Greenhouses produce steady income for villagers

2020-09-11 08:45:14China Daily Editor : Gu Liping ECNS App Download
Special: Poverty Alleviation

Gao Houfeng holds a bucket of tomatoes. CHINA DAILY

With seven greenhouses producing fruit and vegetables, Gao Houfeng no longer worries about food.

Gao and his family moved to Liuhu town, Yumen city, Gansu province, from their hometown in Huining in 1998, seeking a better area with irrigated land to grow crops to make a living.

"The Huining region was too arid to grow crops. We couldn't even get enough food to eat," the 50-year-old said.

Despite irrigated agricultural land, Liuhu was rather desolate in the 1990s. As one of the first batch of 80 people to move there, Gao built a house with materials offered by the local government, including steel beams, bamboo poles and straw. His family was also offered a small piece of land-less than 667 square meters per capita-to grow wheat in front of the house.

Residents had to go to other towns to buy rice, noodles and vegetables, which required a round-trip walk of up to five hours, Gao said.

Life has become better since 2013, when the town started to grow plants in environmentally controlled regions through greenhouse farming.

"At the beginning, we built ordinary greenhouses. The government provided steel frames, plastic film, technical guidance and greenhouse construction for free. I only spent some 6,000 yuan ($860) building six 80-meter greenhouses to grow tomatoes, watermelons and peppers," said Gao, who is also deputy secretary of the Party branch in Fumin village.

"Surprisingly, I had a good harvest that year and the quality of life immediately improved. My success encouraged many others to do the same and learn to operate greenhouses."

Positive changes happened again in 2015 when the local government introduced solar greenhouses, which provide adequate heat that plants need for growth even during the night or cold seasons. The technique is generally used in the northern regions.

"I took it as a great opportunity for a good change, as we can grow plants the whole year. In the winter and spring, we usually had nothing to do at home or went to other towns for work," he said.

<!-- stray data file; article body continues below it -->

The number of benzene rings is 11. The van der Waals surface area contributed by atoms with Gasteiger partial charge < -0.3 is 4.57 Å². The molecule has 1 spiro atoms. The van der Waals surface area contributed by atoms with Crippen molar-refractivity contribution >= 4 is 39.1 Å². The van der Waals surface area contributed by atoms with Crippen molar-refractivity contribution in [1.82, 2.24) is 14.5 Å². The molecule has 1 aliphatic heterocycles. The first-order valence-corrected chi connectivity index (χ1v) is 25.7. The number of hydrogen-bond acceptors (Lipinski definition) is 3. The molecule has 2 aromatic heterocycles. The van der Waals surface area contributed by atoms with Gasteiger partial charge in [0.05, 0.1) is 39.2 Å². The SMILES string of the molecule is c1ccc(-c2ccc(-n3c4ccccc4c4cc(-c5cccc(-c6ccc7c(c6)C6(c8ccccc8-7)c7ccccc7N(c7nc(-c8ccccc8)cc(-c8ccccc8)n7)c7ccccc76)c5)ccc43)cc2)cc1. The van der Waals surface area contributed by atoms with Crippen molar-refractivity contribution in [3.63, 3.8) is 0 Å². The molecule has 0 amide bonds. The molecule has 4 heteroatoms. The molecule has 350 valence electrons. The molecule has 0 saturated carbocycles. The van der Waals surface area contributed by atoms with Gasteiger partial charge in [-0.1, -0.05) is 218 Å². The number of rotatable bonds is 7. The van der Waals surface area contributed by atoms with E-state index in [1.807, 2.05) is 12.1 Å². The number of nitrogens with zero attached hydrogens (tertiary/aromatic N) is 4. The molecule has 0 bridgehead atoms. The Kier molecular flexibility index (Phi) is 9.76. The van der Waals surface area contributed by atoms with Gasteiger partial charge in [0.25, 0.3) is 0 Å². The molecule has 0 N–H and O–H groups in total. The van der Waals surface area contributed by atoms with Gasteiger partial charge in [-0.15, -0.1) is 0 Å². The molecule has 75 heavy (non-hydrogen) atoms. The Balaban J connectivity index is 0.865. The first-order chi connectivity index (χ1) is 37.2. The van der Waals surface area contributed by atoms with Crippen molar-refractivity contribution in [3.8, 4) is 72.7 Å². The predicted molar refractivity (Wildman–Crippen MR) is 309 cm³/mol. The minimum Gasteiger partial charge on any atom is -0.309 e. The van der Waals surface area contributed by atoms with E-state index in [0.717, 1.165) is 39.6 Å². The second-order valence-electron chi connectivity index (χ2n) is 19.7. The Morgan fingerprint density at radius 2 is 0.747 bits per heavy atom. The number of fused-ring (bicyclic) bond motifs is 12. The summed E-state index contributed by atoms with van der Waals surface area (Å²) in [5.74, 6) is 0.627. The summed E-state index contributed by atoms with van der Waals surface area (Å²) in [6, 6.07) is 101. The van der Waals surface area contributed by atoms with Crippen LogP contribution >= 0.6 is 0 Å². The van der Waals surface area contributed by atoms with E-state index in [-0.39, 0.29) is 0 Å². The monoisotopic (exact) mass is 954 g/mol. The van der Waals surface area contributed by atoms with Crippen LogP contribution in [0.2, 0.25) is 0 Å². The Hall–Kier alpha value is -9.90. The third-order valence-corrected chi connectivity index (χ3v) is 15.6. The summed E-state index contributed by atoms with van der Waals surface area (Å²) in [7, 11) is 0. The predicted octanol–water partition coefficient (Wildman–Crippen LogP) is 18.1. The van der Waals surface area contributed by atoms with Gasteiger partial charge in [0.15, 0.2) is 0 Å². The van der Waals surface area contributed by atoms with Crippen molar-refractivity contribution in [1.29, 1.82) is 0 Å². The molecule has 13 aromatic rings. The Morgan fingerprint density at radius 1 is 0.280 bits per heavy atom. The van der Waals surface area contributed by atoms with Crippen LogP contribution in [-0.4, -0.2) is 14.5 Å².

"However, most residents didn't want to try, fearing that they couldn't learn the techniques to manage a solar greenhouse and worrying about selling produce."

In order to motivate residents, Gao suggested the local government invite technical experts in Wuwei city to come to teach. For three years, locals learned skills like ditching, transplanting seedlings and controlling the temperature in solar greenhouses in different weather.

"I recorded the key skills in three notebooks and searched for answers when running into any obstacles," Gao said.

In 2016, the revenue of Gao's solar greenhouses hit 30,000 yuan, compared with around 5,000 yuan in an average greenhouse.

Gao's achievement encouraged more people to join the group and develop modern agriculture. Gao patiently guided them and communicated with companies in other cities to increase sales.

"We have regular buyers in cities like Beijing now," he said.

Gao has also set up a farming cooperative along with some 30 residents, discussing greenhouse management skills and expanding the market.

Since 2015, Fumin village, which has 783 residents, has built 168 ordinary greenhouses and 10 solar greenhouses for growing cash crops like cherry tomatoes, melons, strawberries and dragon fruit, according to Gansu Daily. By the end of 2018, all 167 people in 44 underprivileged families in the village had been lifted out of poverty.

"I am confident that I will lead the residents to expand the scale of production and live better lives," Gao said.


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